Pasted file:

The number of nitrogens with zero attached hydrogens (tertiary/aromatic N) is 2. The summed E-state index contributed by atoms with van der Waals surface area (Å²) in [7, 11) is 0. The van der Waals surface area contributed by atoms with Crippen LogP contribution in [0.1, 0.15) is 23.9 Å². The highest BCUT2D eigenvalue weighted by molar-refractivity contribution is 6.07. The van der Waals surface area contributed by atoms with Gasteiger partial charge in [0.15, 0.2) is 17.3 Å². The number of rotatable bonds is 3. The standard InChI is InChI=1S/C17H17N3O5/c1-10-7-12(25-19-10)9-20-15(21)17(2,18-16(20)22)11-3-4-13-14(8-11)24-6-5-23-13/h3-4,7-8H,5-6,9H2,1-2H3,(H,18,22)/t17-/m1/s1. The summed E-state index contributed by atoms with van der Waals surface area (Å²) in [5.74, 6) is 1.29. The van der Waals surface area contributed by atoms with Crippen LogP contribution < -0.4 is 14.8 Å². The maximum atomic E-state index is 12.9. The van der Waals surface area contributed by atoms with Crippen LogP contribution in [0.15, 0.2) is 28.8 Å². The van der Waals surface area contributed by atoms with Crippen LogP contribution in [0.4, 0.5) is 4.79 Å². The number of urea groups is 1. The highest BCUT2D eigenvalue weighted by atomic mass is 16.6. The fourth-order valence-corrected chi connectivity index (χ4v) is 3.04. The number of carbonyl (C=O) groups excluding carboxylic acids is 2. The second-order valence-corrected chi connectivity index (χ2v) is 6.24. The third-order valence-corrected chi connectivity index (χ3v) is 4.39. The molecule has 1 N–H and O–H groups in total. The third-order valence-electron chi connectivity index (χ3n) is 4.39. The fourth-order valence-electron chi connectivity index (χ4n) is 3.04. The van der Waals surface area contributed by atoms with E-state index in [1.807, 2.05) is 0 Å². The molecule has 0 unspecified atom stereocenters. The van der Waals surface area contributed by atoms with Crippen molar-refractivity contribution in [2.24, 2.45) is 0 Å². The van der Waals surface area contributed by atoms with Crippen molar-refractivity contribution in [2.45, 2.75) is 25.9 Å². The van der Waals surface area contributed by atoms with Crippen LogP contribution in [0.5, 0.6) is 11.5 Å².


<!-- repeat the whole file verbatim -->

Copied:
The number of nitrogens with zero attached hydrogens (tertiary/aromatic N) is 2. The summed E-state index contributed by atoms with van der Waals surface area (Å²) in [7, 11) is 0. The van der Waals surface area contributed by atoms with Crippen LogP contribution in [0.1, 0.15) is 23.9 Å². The highest BCUT2D eigenvalue weighted by molar-refractivity contribution is 6.07. The van der Waals surface area contributed by atoms with Gasteiger partial charge in [0.15, 0.2) is 17.3 Å². The number of rotatable bonds is 3. The standard InChI is InChI=1S/C17H17N3O5/c1-10-7-12(25-19-10)9-20-15(21)17(2,18-16(20)22)11-3-4-13-14(8-11)24-6-5-23-13/h3-4,7-8H,5-6,9H2,1-2H3,(H,18,22)/t17-/m1/s1. The summed E-state index contributed by atoms with van der Waals surface area (Å²) in [5.74, 6) is 1.29. The van der Waals surface area contributed by atoms with Crippen LogP contribution < -0.4 is 14.8 Å². The maximum atomic E-state index is 12.9. The van der Waals surface area contributed by atoms with Crippen LogP contribution in [0.15, 0.2) is 28.8 Å². The van der Waals surface area contributed by atoms with Crippen LogP contribution in [0.4, 0.5) is 4.79 Å². The number of urea groups is 1. The highest BCUT2D eigenvalue weighted by atomic mass is 16.6. The fourth-order valence-corrected chi connectivity index (χ4v) is 3.04. The number of carbonyl (C=O) groups excluding carboxylic acids is 2. The second-order valence-corrected chi connectivity index (χ2v) is 6.24. The third-order valence-corrected chi connectivity index (χ3v) is 4.39. The molecule has 1 N–H and O–H groups in total. The third-order valence-electron chi connectivity index (χ3n) is 4.39. The fourth-order valence-electron chi connectivity index (χ4n) is 3.04. The van der Waals surface area contributed by atoms with E-state index in [1.807, 2.05) is 0 Å². The molecule has 0 unspecified atom stereocenters. The van der Waals surface area contributed by atoms with Crippen molar-refractivity contribution in [2.24, 2.45) is 0 Å². The van der Waals surface area contributed by atoms with Crippen molar-refractivity contribution in [2.45, 2.75) is 25.9 Å². The van der Waals surface area contributed by atoms with Crippen LogP contribution in [0.5, 0.6) is 11.5 Å².